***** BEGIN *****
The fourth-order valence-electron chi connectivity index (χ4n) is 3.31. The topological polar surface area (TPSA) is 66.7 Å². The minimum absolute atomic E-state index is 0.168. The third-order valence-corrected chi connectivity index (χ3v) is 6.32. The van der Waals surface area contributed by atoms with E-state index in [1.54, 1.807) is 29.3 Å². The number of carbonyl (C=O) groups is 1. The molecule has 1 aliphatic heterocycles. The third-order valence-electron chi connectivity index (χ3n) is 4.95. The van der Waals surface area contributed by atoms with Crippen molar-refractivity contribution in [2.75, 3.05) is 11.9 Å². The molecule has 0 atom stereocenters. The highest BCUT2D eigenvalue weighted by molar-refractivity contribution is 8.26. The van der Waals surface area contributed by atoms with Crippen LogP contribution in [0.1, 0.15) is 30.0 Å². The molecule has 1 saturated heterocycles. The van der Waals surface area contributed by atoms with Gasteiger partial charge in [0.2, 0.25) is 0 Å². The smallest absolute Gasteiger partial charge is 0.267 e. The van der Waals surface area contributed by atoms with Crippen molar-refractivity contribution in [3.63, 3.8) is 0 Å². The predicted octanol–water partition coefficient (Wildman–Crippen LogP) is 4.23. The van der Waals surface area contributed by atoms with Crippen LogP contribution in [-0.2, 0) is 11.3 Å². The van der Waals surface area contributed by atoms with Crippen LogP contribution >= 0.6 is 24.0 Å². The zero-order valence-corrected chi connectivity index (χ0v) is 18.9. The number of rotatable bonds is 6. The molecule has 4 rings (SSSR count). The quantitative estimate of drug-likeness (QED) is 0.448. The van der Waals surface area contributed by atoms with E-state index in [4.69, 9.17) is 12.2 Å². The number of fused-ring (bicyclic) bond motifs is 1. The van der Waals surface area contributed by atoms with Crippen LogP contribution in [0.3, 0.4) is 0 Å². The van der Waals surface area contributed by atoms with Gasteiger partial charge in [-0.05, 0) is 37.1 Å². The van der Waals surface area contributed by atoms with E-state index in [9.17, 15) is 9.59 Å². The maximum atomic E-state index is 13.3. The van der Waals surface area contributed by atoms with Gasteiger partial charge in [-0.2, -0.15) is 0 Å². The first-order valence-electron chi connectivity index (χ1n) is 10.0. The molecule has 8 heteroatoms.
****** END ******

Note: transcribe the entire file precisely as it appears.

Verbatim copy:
The fourth-order valence-electron chi connectivity index (χ4n) is 3.31. The topological polar surface area (TPSA) is 66.7 Å². The minimum absolute atomic E-state index is 0.168. The third-order valence-corrected chi connectivity index (χ3v) is 6.32. The van der Waals surface area contributed by atoms with E-state index in [1.54, 1.807) is 29.3 Å². The number of carbonyl (C=O) groups is 1. The molecule has 1 aliphatic heterocycles. The third-order valence-electron chi connectivity index (χ3n) is 4.95. The van der Waals surface area contributed by atoms with Crippen molar-refractivity contribution in [2.75, 3.05) is 11.9 Å². The molecule has 0 atom stereocenters. The highest BCUT2D eigenvalue weighted by molar-refractivity contribution is 8.26. The van der Waals surface area contributed by atoms with Crippen LogP contribution in [0.1, 0.15) is 30.0 Å². The molecule has 1 saturated heterocycles. The van der Waals surface area contributed by atoms with Gasteiger partial charge in [0.2, 0.25) is 0 Å². The smallest absolute Gasteiger partial charge is 0.267 e. The van der Waals surface area contributed by atoms with Crippen molar-refractivity contribution in [3.63, 3.8) is 0 Å². The predicted octanol–water partition coefficient (Wildman–Crippen LogP) is 4.23. The van der Waals surface area contributed by atoms with Crippen LogP contribution in [-0.2, 0) is 11.3 Å². The van der Waals surface area contributed by atoms with Crippen LogP contribution >= 0.6 is 24.0 Å². The zero-order valence-corrected chi connectivity index (χ0v) is 18.9. The number of rotatable bonds is 6. The molecule has 4 rings (SSSR count). The quantitative estimate of drug-likeness (QED) is 0.448. The van der Waals surface area contributed by atoms with E-state index in [4.69, 9.17) is 12.2 Å². The number of fused-ring (bicyclic) bond motifs is 1. The van der Waals surface area contributed by atoms with Crippen LogP contribution in [0.3, 0.4) is 0 Å². The van der Waals surface area contributed by atoms with Gasteiger partial charge in [-0.05, 0) is 37.1 Å². The van der Waals surface area contributed by atoms with E-state index in [9.17, 15) is 9.59 Å². The maximum atomic E-state index is 13.3. The van der Waals surface area contributed by atoms with Gasteiger partial charge in [-0.2, -0.15) is 0 Å². The first-order valence-electron chi connectivity index (χ1n) is 10.0. The molecule has 8 heteroatoms.